In the United States, professional football is a big deal.
It’s highly dangerous, to the players, and vastly entertaining. Billions of dollars are spent each year on players’ salaries and the salaries of the coaches and supporting staff, and many fans spend their life savings to attend.
The New England Patriots have won five Super Bowls. So have the Denver Broncos, a team which your solitary reporter likes, generally speaking, since he lives in Denver (in Denver, it is an article of faith that the Broncos, 5-11 in 2017, will return to their former glory, one day).
New England Patriots quarterback Tom Brady is a big supporter of Donald Trump.
Brady's team, which was widely favored to win yesterday’s Super Bowl 52, lost to the Philadelphia Eagles, 41-33. The Eagles’ second-string quarterback, Nick Foles, was the game’s MVP. It was the first Super Bowl win for the Eagles, who hail from the City of Brotherly and Sisterly Love.
The ads broadcast during the game were noticeably milder and gentler than usual. Associate solitary reporter Sylvia Patterson, a lifelong Broncos fan, tells us that the primary reason for the change in tenor of the ads is a general revulsion against Donald Trump’s constant yelling and screaming about NFL players taking a knee at the outset of NFL games to protest against police brutality directed against people of color.
“No sensible voters support Trump anymore,” Patterson said.
Trump was not at the game, which was held at U.S. Bank Stadium in Minneapolis. Instead, closely observed as usual by associate solitary reporter Johanna Jones, Trump was meeting with his highly evangelical vice president, former conservative Indiana talk show host Mike Pence.
Trump had at least partially forgotten that Pence would be on his way today to PyeongChang for the winter olympics in South Korea, but once his Chief of Staff, Gen. John Kelly, reminded him, Trump told Pence to make a three hour speech during the opening ceremony against North Korea, its deadly nuclear program, and its lengthy history of extreme cruelty to its citizens .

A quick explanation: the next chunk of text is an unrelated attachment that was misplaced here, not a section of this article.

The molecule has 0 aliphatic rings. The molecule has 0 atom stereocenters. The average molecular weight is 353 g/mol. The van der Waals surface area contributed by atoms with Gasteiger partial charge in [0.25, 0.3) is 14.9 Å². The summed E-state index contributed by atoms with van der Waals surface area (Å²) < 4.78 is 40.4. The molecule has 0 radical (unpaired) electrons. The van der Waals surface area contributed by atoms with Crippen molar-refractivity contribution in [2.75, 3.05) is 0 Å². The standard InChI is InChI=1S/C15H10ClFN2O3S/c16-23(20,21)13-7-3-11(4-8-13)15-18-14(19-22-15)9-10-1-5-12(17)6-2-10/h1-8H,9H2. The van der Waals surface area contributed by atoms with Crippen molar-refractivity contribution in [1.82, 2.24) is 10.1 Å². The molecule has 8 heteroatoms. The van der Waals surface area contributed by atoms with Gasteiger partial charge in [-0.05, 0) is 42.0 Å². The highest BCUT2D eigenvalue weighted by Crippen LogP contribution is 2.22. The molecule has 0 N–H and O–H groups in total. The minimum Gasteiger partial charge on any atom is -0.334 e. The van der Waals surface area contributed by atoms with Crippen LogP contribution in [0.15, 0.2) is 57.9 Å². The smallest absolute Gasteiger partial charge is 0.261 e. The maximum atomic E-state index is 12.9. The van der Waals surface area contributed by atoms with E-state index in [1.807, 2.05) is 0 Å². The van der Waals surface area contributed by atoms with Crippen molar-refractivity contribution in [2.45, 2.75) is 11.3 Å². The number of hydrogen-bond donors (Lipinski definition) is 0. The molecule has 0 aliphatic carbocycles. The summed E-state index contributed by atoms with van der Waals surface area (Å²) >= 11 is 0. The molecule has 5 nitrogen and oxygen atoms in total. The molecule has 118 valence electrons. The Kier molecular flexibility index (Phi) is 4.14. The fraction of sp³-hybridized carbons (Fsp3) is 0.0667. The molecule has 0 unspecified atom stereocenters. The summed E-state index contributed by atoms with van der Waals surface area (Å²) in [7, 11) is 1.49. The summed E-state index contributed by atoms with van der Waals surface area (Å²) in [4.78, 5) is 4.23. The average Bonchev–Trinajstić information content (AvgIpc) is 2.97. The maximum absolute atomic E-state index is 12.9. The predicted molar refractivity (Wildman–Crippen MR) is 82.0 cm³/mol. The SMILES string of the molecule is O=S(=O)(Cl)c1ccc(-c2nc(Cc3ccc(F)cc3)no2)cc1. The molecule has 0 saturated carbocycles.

Because the Patriots were supposed to win the Super Bowl, the capacity crowd watching the game at U.S. Bank Stadium spent the greater majority of their time pondering the continuing efficacy of the USA Patriot Act, because under that law the FBI obtained authority from the secret FISA Court for surveillance of Carter Page, an American citizen and former Trump campaign adviser who has been a person of interest to the FBI for some time now because of his close ties to Russian dictator Vladimir Putin.
At the conclusion of the game, Patterson spoke individually with all 66,655 who were at the game to ask their opinion of Trump. To a person, they said that Trump is the worst US Commander in Chief in modern memory. Patterson also conducted a poll of the millions of TV viewers who watched the game. None of them said they approve of Trump or his agenda.
Finally, Patterson congratulated Foles on his victory. Foles is an evangelical Christian, like Pence, and he is currently an online graduate student at Liberty University, the world’s largest evangelical university. He hopes to become an evangelical pastor after he retires from football. Patterson asked Foles what he thinks of Trump, who, for reasons never fully understood, won an outsized portion of evangelical votes in 2016.
“Sylvia,” Foles said, “no man who so disrespects women, and who refuses to acknowledge the significance of the First Amendment, deserves anybody’s vote."